You remember way back on January 7th when I had biopsies done to confirm whether or not I had cancer? Using an ultrasound, the doctor located the tumor and took five core biopsies of it and then two biopsies of a suspicious looking lymph node. Tumor - cancer; lymph node - clear (yay!). I remember thinking - wow - SEVEN biopsies!
This afternoon they took THIRTEEN more. And these were done with the guidance of an MRI. Remember my description of the odd hangin' loose breast MRI? Ooh, and remember my s'more description of mammograms in general? Just for fun, let's combine those two experiences, add some shots of Novocain, and a good-looking male doctor seeing you at your ABSOLUTE worst, shake it all up and see what we've got, shall we?
My day began with a failed attempt to locate a suspicious area on the lower right side of my right breast using ultrasound. No problem, I've been through the ultrasound process before during the initial diagnosis. Except now we've got a male doctor at the helm and WHY does he have to be a good looking male doctor? Seriously. It's uncomfortable enough to be naked from the waist up, raise my arm up over my head and stare at the flowered ceiling panel while someone maneuvers the magic ultrasound wand around my breast through a grand dollop of gel (a little dollop will NOT do in this case), without adding hottie to the mix, thank you VERY much.
Oh, you see nothing in the right breast? I need an MRI-guided biopsy on that one, too? Great.
YOU'RE doing the biopsies this afternoon on me? Brilliant.
So, I returned this afternoon, donned scrubs with the handy wrap top, and prepared myself mentally for what I'd envisioned last night. Yeeeeah ... close but no cigar.
They again tried in vain to find a vein and went for the back of my hand; my left hand this time. The nurse tried three times in the back of that hand until she gave up when I started to pass out. [Yeah, yeah, I'm a wimp. You have someone stick a needle into the back of your hand and wiggled it around for a minute trying to stab the vein that is WISELY rolling away from it then get back with me. Otherwise, shut the hell up.] She apologized profusely, said we'd wait until I went down to the MRI room, and gave me a Band-Aid.
She left me to rest, I looked at that Band-Aid with one of my childhood loves on it, and couldn't help but think about my 5 year old self. And, yeah ... that nearly did me in. I'm fairly certain that 5 year old Kim never dreamed of any of this crap. 5 year old Kim simply wanted to eat Count Chocula and watch Bugs Bunny; well, she at least wanted to eat the marshmallows in the Count Chocula and watch Bugs Bunny.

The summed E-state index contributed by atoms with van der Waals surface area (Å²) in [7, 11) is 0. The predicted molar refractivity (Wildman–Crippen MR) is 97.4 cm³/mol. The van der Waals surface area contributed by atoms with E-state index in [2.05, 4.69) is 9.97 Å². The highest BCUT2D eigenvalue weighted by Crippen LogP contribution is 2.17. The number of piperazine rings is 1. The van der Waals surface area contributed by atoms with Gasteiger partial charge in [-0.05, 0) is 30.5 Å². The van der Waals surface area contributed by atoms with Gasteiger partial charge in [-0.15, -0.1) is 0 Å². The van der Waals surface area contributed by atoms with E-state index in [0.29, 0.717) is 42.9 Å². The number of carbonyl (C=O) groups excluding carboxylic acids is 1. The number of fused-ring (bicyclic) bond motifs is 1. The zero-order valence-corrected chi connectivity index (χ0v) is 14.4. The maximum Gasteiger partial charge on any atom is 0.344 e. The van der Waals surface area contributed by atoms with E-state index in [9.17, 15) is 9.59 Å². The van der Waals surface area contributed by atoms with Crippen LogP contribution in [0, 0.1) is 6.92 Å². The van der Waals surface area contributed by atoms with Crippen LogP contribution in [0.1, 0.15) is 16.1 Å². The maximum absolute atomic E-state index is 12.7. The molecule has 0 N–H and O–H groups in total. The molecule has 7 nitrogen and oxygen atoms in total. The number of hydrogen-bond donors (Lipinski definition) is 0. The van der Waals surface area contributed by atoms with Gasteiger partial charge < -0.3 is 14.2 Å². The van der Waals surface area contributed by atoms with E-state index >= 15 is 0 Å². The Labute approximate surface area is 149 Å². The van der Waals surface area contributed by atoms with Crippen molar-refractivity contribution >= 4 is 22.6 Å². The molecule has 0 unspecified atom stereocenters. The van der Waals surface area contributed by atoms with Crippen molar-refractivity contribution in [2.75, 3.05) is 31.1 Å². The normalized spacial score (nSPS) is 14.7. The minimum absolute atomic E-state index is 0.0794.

A few minutes later, with dry eyes, I went down to the MRI room where another nurse found a deep vein in my right elbow region and managed to give me an IV without me feeling anything. And we were off ... to a false start. I'm back on the table, on my stomach, with the two holes, positioned as before but WAIT ... there's more this time.
This time we're combining the wonder of a mammogram with the absurdity of the MRI, so on either side of both breasts were plates that then squished the girls into two simultaneous downward hanging pancakes complete with grids on the outside to better mark the biopsy locations.
Yep. My imagined "don't move" was there but with my boobs in two vices - like I COULD move - for about 15-20 minutes until the nurse came in to have me extradited from the contraption because the computer needed to be rebooted.
SERIOUSLY?! Another twenty or so minutes went by and it was time for a repositioning, re-squishing, and, this time, I was that way for over a half hour. I was moved into and out of the MRI tube several times as images were taken, Novocain was administered, needles placed, checked, and then core biopsies were drilled out of me.
I say drilled because that's what it sounded like - a little drill. I felt none of that (YAY Novocain!) but did wonder a bit at the number of whirring sounds. I found out later that the doctor took 7 samples of the left breast and 6 of the right breast. This information was provided to me after the compression was removed from my breasts only to be replaced by said doctor's hand on my right and a nurse's hand on my left, applying pressure to stop the bleeding.
So ... totally not awkward AT ALL.
Then they asked me to get up so they could continue to apply pressure while I was sitting Again, boobs out, hanging down, on my stomach, and I'm asked to do a kind of push up to lift myself out of the breast mobile. Now, I'm 45 with a body that has gained and lost and gained and lost weight numerous times during my life.
Trust me when I tell you that raising myself up from that position with those onlookers was more painful than those three attempts at an IV in the back of my hand that left me light-headed. And then it was done. Mostly. And I'm home chilling.
And now we wait. Results are expected sometime Wednesday and, as I explained before, those results will determine what type of surgery I'll be receiving on Friday.
I keep hearing echoes of "No whammies, no whammies!" in my head. In this case, no whammies means negative results and a lumpectomy on Friday.
Whammies mean a lymph node surgery Friday (to check some and, if necessary, remove all of them) in preparation for a mastectomy at a date a week or so later.
Whammies are bad.
We don't want Whammies.